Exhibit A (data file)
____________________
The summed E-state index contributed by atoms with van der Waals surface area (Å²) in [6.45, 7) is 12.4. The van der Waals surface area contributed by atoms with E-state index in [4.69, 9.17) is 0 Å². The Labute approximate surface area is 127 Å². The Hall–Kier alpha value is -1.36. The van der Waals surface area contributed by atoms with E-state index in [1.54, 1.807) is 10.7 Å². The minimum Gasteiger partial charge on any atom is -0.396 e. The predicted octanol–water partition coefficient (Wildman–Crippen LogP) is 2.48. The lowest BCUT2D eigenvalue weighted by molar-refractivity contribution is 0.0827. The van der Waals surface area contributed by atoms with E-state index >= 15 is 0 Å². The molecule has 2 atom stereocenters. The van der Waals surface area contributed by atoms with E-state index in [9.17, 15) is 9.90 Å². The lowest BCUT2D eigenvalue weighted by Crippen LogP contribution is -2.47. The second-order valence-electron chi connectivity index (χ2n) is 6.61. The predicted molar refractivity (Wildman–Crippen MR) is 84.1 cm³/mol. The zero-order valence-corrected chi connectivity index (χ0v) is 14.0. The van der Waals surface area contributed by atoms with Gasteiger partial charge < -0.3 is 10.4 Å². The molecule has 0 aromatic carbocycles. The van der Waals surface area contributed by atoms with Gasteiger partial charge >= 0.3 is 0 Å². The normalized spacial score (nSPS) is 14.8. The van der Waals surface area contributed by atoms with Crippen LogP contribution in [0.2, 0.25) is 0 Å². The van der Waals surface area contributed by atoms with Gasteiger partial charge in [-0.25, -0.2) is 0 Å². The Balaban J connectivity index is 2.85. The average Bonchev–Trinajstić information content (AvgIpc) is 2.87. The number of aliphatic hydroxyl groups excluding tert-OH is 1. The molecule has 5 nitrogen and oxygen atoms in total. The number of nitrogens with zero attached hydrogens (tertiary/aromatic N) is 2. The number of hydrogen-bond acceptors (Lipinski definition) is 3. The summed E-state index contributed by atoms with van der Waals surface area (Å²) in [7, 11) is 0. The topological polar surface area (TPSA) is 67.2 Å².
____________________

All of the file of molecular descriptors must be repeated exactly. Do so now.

The summed E-state index contributed by atoms with van der Waals surface area (Å²) in [6.45, 7) is 12.4. The van der Waals surface area contributed by atoms with E-state index in [4.69, 9.17) is 0 Å². The Labute approximate surface area is 127 Å². The Hall–Kier alpha value is -1.36. The van der Waals surface area contributed by atoms with E-state index in [1.54, 1.807) is 10.7 Å². The minimum Gasteiger partial charge on any atom is -0.396 e. The predicted octanol–water partition coefficient (Wildman–Crippen LogP) is 2.48. The lowest BCUT2D eigenvalue weighted by molar-refractivity contribution is 0.0827. The van der Waals surface area contributed by atoms with E-state index >= 15 is 0 Å². The molecule has 2 atom stereocenters. The van der Waals surface area contributed by atoms with E-state index in [9.17, 15) is 9.90 Å². The lowest BCUT2D eigenvalue weighted by Crippen LogP contribution is -2.47. The second-order valence-electron chi connectivity index (χ2n) is 6.61. The predicted molar refractivity (Wildman–Crippen MR) is 84.1 cm³/mol. The zero-order valence-corrected chi connectivity index (χ0v) is 14.0. The van der Waals surface area contributed by atoms with Gasteiger partial charge < -0.3 is 10.4 Å². The molecule has 0 aromatic carbocycles. The van der Waals surface area contributed by atoms with Gasteiger partial charge >= 0.3 is 0 Å². The normalized spacial score (nSPS) is 14.8. The van der Waals surface area contributed by atoms with Crippen LogP contribution in [0.2, 0.25) is 0 Å². The van der Waals surface area contributed by atoms with Gasteiger partial charge in [-0.25, -0.2) is 0 Å². The Balaban J connectivity index is 2.85. The average Bonchev–Trinajstić information content (AvgIpc) is 2.87. The number of aliphatic hydroxyl groups excluding tert-OH is 1. The molecule has 5 nitrogen and oxygen atoms in total. The number of nitrogens with zero attached hydrogens (tertiary/aromatic N) is 2. The number of hydrogen-bond acceptors (Lipinski definition) is 3. The summed E-state index contributed by atoms with van der Waals surface area (Å²) in [7, 11) is 0. The topological polar surface area (TPSA) is 67.2 Å².